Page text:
During the first six months of 2020, there were a total of 165,530 properties with foreclosure filings — an all-time low, down 44 percent the same time one year ago and down 54 percent from the same time two years ago, according to Attom Data Solutions’ Midyear 2020 U.S. Foreclosure Market Report.

Foreclosure filings are qualified as default notices, scheduled auctions or bank repossessions.

Ohan Antebian | Photo credit: LinkedIn

“The residential foreclosure market across the nation continues to contract amid a combination of booming housing market conditions before the current coronavirus pandemic hit and a moratorium on activity while the country struggles to overcome the crisis,” Ohan Antebian, general manager of foreclosure listings portal RealtyTrac (owned by Attom), said in a statement.

“Foreclosure starts and completions were already declining rapidly last year because the housing market and the economy were riding so high,” Antebian continued. “Now they’re down to lows not seen for at least 15 years as the federal government has banned lenders from pursuing most delinquent loans until at least the end of August 2020 to help people weather the pandemic.”

One in every 824 housing units across the nation, or 0.12 percent, had a foreclosure filing in the first six months of 2020. Those states with the highest foreclosure rates far exceeded the national average, including Delaware (0.28 percent of housing units had foreclosure filings), New Jersey (0.25 percent), Illinois (0.24 percent), Maryland (0.21 percent) and Connecticut (0.18 percent).

Metro areas with the highest foreclosure rates included Peoria, Illinois (0.37 percent of housing units with foreclosure filings); Trenton, New Jersey (0.36 percent); Rockford, Illinois (0.36 percent); Atlantic City, New Jersey (0.32 percent); and Lake Havasu, Arizona (0.30 percent).

Although foreclosure starts were at their lowest during the first portion of 2020 since Attom started tracking this data in 2005, three states did report annual increases in foreclosure starts: Tennessee, Idaho and Indiana.

States that reported significant annual decreases in foreclosure starts included Florida (down 63 percent), New Jersey (down 43 percent), Illinois (down 37 percent), Georgia (down 33 percent) and California (down 29 percent).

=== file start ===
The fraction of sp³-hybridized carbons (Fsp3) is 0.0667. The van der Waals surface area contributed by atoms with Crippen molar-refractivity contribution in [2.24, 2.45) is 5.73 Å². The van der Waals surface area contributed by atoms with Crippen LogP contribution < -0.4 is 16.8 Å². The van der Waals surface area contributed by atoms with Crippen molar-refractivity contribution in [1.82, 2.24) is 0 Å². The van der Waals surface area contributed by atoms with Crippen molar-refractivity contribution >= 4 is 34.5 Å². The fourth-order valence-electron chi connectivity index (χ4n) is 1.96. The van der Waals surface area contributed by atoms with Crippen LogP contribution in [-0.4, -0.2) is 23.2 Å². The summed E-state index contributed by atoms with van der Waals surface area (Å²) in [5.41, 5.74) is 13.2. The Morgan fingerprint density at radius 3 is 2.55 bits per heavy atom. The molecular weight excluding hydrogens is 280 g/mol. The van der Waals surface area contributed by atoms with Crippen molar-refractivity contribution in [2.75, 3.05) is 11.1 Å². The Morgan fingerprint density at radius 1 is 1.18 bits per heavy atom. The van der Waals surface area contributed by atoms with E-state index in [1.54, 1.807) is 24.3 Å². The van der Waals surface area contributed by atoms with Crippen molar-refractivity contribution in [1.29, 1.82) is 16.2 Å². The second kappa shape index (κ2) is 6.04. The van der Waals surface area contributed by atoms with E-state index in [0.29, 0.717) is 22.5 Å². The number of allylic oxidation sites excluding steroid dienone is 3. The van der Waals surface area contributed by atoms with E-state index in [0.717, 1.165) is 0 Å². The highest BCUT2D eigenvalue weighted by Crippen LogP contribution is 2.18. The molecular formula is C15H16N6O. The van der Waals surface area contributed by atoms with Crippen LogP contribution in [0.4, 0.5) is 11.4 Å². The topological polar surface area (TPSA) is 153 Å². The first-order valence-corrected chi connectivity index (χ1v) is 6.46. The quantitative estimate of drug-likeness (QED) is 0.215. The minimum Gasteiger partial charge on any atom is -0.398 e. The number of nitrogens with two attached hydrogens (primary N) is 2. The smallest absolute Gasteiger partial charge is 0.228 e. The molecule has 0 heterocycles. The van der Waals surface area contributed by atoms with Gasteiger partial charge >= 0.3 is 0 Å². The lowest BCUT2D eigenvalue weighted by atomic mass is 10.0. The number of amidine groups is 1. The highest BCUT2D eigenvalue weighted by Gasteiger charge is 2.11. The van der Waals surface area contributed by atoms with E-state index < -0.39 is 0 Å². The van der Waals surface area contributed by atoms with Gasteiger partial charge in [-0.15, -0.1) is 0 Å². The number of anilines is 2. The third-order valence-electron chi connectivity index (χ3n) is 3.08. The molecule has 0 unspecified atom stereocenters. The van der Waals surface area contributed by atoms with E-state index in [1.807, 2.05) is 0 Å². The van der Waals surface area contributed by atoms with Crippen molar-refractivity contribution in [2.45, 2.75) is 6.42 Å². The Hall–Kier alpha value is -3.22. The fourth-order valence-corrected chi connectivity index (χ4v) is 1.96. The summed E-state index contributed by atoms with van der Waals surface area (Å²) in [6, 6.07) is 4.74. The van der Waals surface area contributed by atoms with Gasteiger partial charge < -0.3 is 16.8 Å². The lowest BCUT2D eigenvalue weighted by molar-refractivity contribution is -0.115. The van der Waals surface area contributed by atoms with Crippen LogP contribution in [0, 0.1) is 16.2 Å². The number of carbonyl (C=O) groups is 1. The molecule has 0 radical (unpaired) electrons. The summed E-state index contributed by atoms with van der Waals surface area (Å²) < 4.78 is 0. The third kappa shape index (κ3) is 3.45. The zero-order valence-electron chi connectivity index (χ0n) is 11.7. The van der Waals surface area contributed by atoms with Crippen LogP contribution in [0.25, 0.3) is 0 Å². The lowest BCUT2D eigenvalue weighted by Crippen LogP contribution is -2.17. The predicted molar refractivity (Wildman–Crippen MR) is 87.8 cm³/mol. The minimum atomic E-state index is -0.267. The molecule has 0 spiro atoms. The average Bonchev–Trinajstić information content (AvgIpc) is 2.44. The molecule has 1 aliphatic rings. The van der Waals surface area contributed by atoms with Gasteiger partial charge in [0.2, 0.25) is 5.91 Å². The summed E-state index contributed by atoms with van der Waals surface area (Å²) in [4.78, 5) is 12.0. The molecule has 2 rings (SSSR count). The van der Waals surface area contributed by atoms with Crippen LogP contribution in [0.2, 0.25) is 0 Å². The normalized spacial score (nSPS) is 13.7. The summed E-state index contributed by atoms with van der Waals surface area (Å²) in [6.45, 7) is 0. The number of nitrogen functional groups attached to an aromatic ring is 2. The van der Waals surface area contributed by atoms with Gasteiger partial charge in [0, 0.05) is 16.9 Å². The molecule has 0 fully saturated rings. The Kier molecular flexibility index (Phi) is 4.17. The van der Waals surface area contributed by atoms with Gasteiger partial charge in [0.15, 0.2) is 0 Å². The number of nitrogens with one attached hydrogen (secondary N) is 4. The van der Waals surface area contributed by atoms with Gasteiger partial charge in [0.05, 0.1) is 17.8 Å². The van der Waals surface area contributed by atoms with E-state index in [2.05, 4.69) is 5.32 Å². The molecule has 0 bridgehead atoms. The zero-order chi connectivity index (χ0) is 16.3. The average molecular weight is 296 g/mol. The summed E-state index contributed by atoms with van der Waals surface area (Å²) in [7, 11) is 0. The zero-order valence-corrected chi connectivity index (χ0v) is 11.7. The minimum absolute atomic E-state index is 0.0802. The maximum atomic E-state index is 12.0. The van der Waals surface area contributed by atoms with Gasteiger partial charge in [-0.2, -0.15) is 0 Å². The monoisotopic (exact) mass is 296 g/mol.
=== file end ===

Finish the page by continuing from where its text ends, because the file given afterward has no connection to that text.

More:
Bank repossessions also dropped to their lowest level since 2005 in the wake of government restrictions due to the pandemic. Lenders foreclosed (REO) on 37,917 U.S. properties in the half of 2020, a number down 44 percent from the previous year. States with the greatest annual decreases in REOs included Mississippi (down 76 percent), South Dakota (down 65 percent), Kansas (down 64 percent), Idaho (down 64 percent) and Nevada (down 61 percent). Nebraska, however, was the only state with an increase in REOs, which rose by 76 percent year-over-year.

Foreclosure activity in the second quarter was below pre-recession averages in 93 percent of metro areas of at least 200,000 with sufficient data to analyze. Those metros included Los Angeles, Chicago, Dallas, Houston, Miami, Atlanta, San Francisco, Phoenix, Detroit and Riverside-San Bernadino, California.

Unless the government issues another extension on the foreclosure and eviction moratorium in coming weeks, the end of August may bring with it a flood of new foreclosures.

“Distressed property volume is almost guaranteed to increase significantly once the moratorium is lifted because millions of Americans missed their mortgage payments in June and will continue to because of unemployment,” Antebian said in a statement. “But for now, everything is on hold and the foreclosure numbers reflect that pause.”

Email Lillian Dickerson

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